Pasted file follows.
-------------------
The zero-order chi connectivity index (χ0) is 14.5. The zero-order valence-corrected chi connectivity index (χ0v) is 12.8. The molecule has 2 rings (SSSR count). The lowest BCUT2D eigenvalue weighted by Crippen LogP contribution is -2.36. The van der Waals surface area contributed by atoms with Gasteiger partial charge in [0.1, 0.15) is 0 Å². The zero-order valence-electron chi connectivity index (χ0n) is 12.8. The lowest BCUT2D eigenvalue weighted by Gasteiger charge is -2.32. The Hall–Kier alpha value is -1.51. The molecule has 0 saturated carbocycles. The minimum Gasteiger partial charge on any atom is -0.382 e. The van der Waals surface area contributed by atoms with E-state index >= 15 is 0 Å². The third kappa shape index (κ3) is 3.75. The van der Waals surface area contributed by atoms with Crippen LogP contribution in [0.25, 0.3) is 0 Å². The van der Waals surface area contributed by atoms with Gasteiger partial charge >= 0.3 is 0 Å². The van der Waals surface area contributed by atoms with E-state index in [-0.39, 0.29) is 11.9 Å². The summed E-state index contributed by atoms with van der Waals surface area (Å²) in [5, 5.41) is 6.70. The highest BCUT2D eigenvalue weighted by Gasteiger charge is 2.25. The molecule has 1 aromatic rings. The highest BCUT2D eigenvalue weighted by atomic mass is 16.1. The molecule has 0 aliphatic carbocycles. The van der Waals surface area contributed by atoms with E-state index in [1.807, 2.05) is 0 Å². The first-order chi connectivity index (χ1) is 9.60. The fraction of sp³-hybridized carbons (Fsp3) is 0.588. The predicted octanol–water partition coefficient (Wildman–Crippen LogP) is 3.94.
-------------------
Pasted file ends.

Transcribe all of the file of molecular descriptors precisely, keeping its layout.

The zero-order chi connectivity index (χ0) is 14.5. The zero-order valence-corrected chi connectivity index (χ0v) is 12.8. The molecule has 2 rings (SSSR count). The lowest BCUT2D eigenvalue weighted by Crippen LogP contribution is -2.36. The van der Waals surface area contributed by atoms with Gasteiger partial charge in [0.1, 0.15) is 0 Å². The zero-order valence-electron chi connectivity index (χ0n) is 12.8. The lowest BCUT2D eigenvalue weighted by Gasteiger charge is -2.32. The Hall–Kier alpha value is -1.51. The molecule has 0 saturated carbocycles. The minimum Gasteiger partial charge on any atom is -0.382 e. The van der Waals surface area contributed by atoms with E-state index >= 15 is 0 Å². The third kappa shape index (κ3) is 3.75. The van der Waals surface area contributed by atoms with Crippen LogP contribution in [0.25, 0.3) is 0 Å². The van der Waals surface area contributed by atoms with Gasteiger partial charge >= 0.3 is 0 Å². The van der Waals surface area contributed by atoms with E-state index in [-0.39, 0.29) is 11.9 Å². The summed E-state index contributed by atoms with van der Waals surface area (Å²) in [5, 5.41) is 6.70. The highest BCUT2D eigenvalue weighted by Gasteiger charge is 2.25. The molecule has 1 aromatic rings. The highest BCUT2D eigenvalue weighted by atomic mass is 16.1. The molecule has 0 aliphatic carbocycles. The van der Waals surface area contributed by atoms with E-state index in [1.807, 2.05) is 0 Å². The first-order chi connectivity index (χ1) is 9.60. The fraction of sp³-hybridized carbons (Fsp3) is 0.588. The predicted octanol–water partition coefficient (Wildman–Crippen LogP) is 3.94.